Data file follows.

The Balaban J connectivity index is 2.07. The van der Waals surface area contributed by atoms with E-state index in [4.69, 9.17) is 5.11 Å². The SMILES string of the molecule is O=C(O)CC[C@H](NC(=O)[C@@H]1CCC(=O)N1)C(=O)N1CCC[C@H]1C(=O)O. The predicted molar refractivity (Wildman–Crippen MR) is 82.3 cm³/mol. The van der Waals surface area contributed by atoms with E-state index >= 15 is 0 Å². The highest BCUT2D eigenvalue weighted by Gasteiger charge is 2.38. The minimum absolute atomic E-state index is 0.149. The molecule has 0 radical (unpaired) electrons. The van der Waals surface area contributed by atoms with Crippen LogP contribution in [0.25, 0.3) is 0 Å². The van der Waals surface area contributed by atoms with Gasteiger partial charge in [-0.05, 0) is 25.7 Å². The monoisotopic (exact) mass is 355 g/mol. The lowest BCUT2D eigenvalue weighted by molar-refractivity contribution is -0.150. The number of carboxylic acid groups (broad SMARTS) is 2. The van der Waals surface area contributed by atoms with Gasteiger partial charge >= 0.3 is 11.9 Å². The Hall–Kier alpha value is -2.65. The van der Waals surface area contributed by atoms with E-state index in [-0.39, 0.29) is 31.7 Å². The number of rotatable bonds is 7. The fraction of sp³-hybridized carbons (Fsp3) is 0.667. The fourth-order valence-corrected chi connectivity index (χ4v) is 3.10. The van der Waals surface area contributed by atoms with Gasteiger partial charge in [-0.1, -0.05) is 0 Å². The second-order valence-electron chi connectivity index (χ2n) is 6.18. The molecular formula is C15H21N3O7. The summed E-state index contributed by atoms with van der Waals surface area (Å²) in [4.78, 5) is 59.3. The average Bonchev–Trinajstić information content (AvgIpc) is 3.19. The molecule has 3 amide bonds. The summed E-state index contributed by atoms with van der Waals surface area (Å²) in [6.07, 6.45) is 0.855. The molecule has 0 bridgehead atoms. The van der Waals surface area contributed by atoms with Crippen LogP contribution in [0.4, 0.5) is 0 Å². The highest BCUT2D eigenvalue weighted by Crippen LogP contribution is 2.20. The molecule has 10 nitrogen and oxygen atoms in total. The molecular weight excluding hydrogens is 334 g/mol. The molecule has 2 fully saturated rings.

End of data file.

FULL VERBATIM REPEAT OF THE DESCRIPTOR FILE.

The Balaban J connectivity index is 2.07. The van der Waals surface area contributed by atoms with E-state index in [4.69, 9.17) is 5.11 Å². The SMILES string of the molecule is O=C(O)CC[C@H](NC(=O)[C@@H]1CCC(=O)N1)C(=O)N1CCC[C@H]1C(=O)O. The predicted molar refractivity (Wildman–Crippen MR) is 82.3 cm³/mol. The van der Waals surface area contributed by atoms with E-state index >= 15 is 0 Å². The highest BCUT2D eigenvalue weighted by Gasteiger charge is 2.38. The minimum absolute atomic E-state index is 0.149. The molecule has 0 radical (unpaired) electrons. The van der Waals surface area contributed by atoms with Crippen LogP contribution in [0.25, 0.3) is 0 Å². The van der Waals surface area contributed by atoms with Gasteiger partial charge in [-0.05, 0) is 25.7 Å². The monoisotopic (exact) mass is 355 g/mol. The lowest BCUT2D eigenvalue weighted by molar-refractivity contribution is -0.150. The number of carboxylic acid groups (broad SMARTS) is 2. The van der Waals surface area contributed by atoms with Gasteiger partial charge >= 0.3 is 11.9 Å². The Hall–Kier alpha value is -2.65. The van der Waals surface area contributed by atoms with E-state index in [-0.39, 0.29) is 31.7 Å². The number of rotatable bonds is 7. The fraction of sp³-hybridized carbons (Fsp3) is 0.667. The fourth-order valence-corrected chi connectivity index (χ4v) is 3.10. The van der Waals surface area contributed by atoms with Gasteiger partial charge in [-0.1, -0.05) is 0 Å². The second-order valence-electron chi connectivity index (χ2n) is 6.18. The molecular formula is C15H21N3O7. The summed E-state index contributed by atoms with van der Waals surface area (Å²) in [4.78, 5) is 59.3. The average Bonchev–Trinajstić information content (AvgIpc) is 3.19. The molecule has 3 amide bonds. The summed E-state index contributed by atoms with van der Waals surface area (Å²) in [6.07, 6.45) is 0.855. The molecule has 0 bridgehead atoms. The van der Waals surface area contributed by atoms with Crippen LogP contribution in [0.4, 0.5) is 0 Å². The highest BCUT2D eigenvalue weighted by Crippen LogP contribution is 2.20. The molecule has 10 nitrogen and oxygen atoms in total. The molecular weight excluding hydrogens is 334 g/mol. The molecule has 2 fully saturated rings.